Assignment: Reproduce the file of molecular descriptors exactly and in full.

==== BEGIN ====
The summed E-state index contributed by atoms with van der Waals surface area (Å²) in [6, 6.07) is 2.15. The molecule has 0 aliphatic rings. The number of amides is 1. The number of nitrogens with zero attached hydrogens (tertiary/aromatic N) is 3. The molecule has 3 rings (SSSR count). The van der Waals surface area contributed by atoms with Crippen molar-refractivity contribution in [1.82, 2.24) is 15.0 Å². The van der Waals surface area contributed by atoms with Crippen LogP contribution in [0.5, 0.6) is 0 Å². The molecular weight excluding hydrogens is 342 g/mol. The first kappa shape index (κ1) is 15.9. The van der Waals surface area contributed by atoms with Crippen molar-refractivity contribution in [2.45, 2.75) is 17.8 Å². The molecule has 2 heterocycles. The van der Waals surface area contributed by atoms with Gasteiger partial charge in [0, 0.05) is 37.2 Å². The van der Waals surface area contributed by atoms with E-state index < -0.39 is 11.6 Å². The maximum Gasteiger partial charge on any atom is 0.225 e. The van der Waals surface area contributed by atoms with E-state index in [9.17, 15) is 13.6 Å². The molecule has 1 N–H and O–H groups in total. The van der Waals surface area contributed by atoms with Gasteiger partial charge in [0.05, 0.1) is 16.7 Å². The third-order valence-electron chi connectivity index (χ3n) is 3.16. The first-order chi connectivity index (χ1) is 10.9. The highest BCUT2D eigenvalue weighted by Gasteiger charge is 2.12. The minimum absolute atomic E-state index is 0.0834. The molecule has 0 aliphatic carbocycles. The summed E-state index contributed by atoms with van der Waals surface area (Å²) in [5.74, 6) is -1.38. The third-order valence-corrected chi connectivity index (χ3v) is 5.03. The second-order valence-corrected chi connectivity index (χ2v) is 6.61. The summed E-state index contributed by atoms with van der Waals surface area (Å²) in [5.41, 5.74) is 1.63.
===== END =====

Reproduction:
The summed E-state index contributed by atoms with van der Waals surface area (Å²) in [6, 6.07) is 2.15. The molecule has 0 aliphatic rings. The number of amides is 1. The number of nitrogens with zero attached hydrogens (tertiary/aromatic N) is 3. The molecule has 3 rings (SSSR count). The van der Waals surface area contributed by atoms with Crippen molar-refractivity contribution in [1.82, 2.24) is 15.0 Å². The van der Waals surface area contributed by atoms with Crippen LogP contribution in [0.5, 0.6) is 0 Å². The molecular weight excluding hydrogens is 342 g/mol. The first kappa shape index (κ1) is 15.9. The van der Waals surface area contributed by atoms with Crippen molar-refractivity contribution in [2.45, 2.75) is 17.8 Å². The molecule has 2 heterocycles. The van der Waals surface area contributed by atoms with Gasteiger partial charge in [0, 0.05) is 37.2 Å². The van der Waals surface area contributed by atoms with E-state index < -0.39 is 11.6 Å². The maximum Gasteiger partial charge on any atom is 0.225 e. The van der Waals surface area contributed by atoms with E-state index in [9.17, 15) is 13.6 Å². The molecule has 1 N–H and O–H groups in total. The van der Waals surface area contributed by atoms with Gasteiger partial charge in [0.05, 0.1) is 16.7 Å². The third-order valence-electron chi connectivity index (χ3n) is 3.16. The first-order chi connectivity index (χ1) is 10.9. The highest BCUT2D eigenvalue weighted by Gasteiger charge is 2.12. The minimum absolute atomic E-state index is 0.0834. The molecule has 0 aliphatic carbocycles. The summed E-state index contributed by atoms with van der Waals surface area (Å²) in [5.74, 6) is -1.38. The third-order valence-corrected chi connectivity index (χ3v) is 5.03. The second-order valence-corrected chi connectivity index (χ2v) is 6.61. The summed E-state index contributed by atoms with van der Waals surface area (Å²) in [5.41, 5.74) is 1.63.